Trusted Tinnitus Experts in Berkeley, CA

Is the ringing or buzzing sound you experience driving you out of your mind?

Ten percent of the adult population, about 25 million people, in America experience some form of tinnitus annually. About five million of them experience the debilitating effects of chronic tinnitus 24/7.

Those with chronic tinnitus struggle to concentrate while reading or working, tend to experience a great deal of stress, and/or find it difficult to relax or fall asleep. Experts have struggled to unravel the various layers contributing to tinnitus for decades, hoping to identify a definitive cause, but a specific cause is yet to be discovered.

Without a cause, the cure still eludes researchers and doctors, but Berkeley Hearing Center has taken hold of various breakthroughs in tinnitus management in order to provide effective relief for tinnitus symptoms.

Frequently Asked Questions About Tinnitus

Q. What is the cause of tinnitus?
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A. The prevailing theory, connecting tinnitus to hearing loss, is the Central Gain Theory, which asserts that tinnitus is the result of your brain adapting and creating sounds that are no longer received through the normal hearing process. This phenomenon is similar to “phantom limb” experienced by amputees. Essentially, tinnitus is a neurological response to a variety of conditions, such as:

  • Noise-induced hearing loss (NIHL)
  • Ear infection or ear canal blockage
  • Head or neck injuries
  • Ototoxic medications
  • Meniere's disease
  • Eustachian tube dysfunction
  • Ear bone changes
  • Muscle spasms in the inner ear
  • Temporomandibular joint (TMJ) disorders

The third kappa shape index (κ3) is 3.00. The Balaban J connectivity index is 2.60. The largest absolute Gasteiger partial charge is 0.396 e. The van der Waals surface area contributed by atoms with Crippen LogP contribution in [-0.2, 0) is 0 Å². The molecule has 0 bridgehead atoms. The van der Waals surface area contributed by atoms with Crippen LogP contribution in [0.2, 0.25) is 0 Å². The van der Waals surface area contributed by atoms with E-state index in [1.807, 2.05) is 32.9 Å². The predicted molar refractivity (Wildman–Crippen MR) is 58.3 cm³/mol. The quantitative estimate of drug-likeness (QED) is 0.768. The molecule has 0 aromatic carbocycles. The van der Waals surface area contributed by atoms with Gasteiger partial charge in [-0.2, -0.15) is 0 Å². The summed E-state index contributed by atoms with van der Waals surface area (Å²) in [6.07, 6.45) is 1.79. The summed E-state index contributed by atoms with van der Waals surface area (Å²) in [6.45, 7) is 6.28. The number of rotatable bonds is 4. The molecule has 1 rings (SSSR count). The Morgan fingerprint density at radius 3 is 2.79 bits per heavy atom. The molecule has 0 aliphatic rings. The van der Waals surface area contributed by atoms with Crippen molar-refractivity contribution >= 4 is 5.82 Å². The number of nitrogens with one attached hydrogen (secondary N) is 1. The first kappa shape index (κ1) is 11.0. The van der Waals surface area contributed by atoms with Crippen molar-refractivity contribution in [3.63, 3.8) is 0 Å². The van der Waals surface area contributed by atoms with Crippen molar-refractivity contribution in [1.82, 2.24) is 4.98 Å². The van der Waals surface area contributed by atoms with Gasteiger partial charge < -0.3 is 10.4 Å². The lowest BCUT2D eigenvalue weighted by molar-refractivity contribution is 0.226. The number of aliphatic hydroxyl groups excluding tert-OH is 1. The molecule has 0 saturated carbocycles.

• Acoustic neuroma or other head and neck tumors
  • Blood vessel disorders
  • Chronic conditions that can include diabetes, thyroid problems, migraines, anemia, and autoimmune disorders, such as rheumatoid arthritis and lupus

Q. Can tinnitus be permanently cured?
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A. The only forms of tinnitus that can be permanently cured are those types that are caused by a treatable underlying health condition, which might include:

  • Earwax removal
  • Removal of growths or tumors
  • Reducing inflammation
  • Treating a blood vessel condition
  • Making changes to your medications

Q. Can tinnitus cure itself?
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A. Only temporary tinnitus, which is the ringing in your ears you may have experienced after attending a game in a noisy stadium, a loud concert, loud music from a nightclub, or from discharging a firearm without wearing ear protection can “cure itself.”

Q. What happens if tinnitus is left untreated?
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A. Left untreated, tinnitus tends to get worse. As tinnitus symptoms become increasingly noticeable, increased awareness causes stress, stirring up your brain’s emotional centers, adding to the intensity of the sound and your awareness of it in a snowball effect.

Q. Is there any way to relieve tinnitus?
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A. Various tinnitus management technologies and techniques can provide relieve, such as:

  • Medication Therapy (to help with stress, anxiety, and/or lack of sleep)
  • Sound Therapy (to help disrupt the neural signals from tinnitus)
  • Tinnitus Retraining Therapy (a form of habituation therapy)
  • Hearing Aids (corrects accompanying hearing loss and reduces tinnitus symptom awareness)
  • Alternative Therapies (biofeedback and coping and relaxation techniques to limit the effects of stress and anxiety)

Q. Is tinnitus treatment covered by insurance?
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A. Most private insurance companies do not provide coverage for tinnitus treatment, but some VA assistance is available, and some occupations might be covered under Workers Compensation.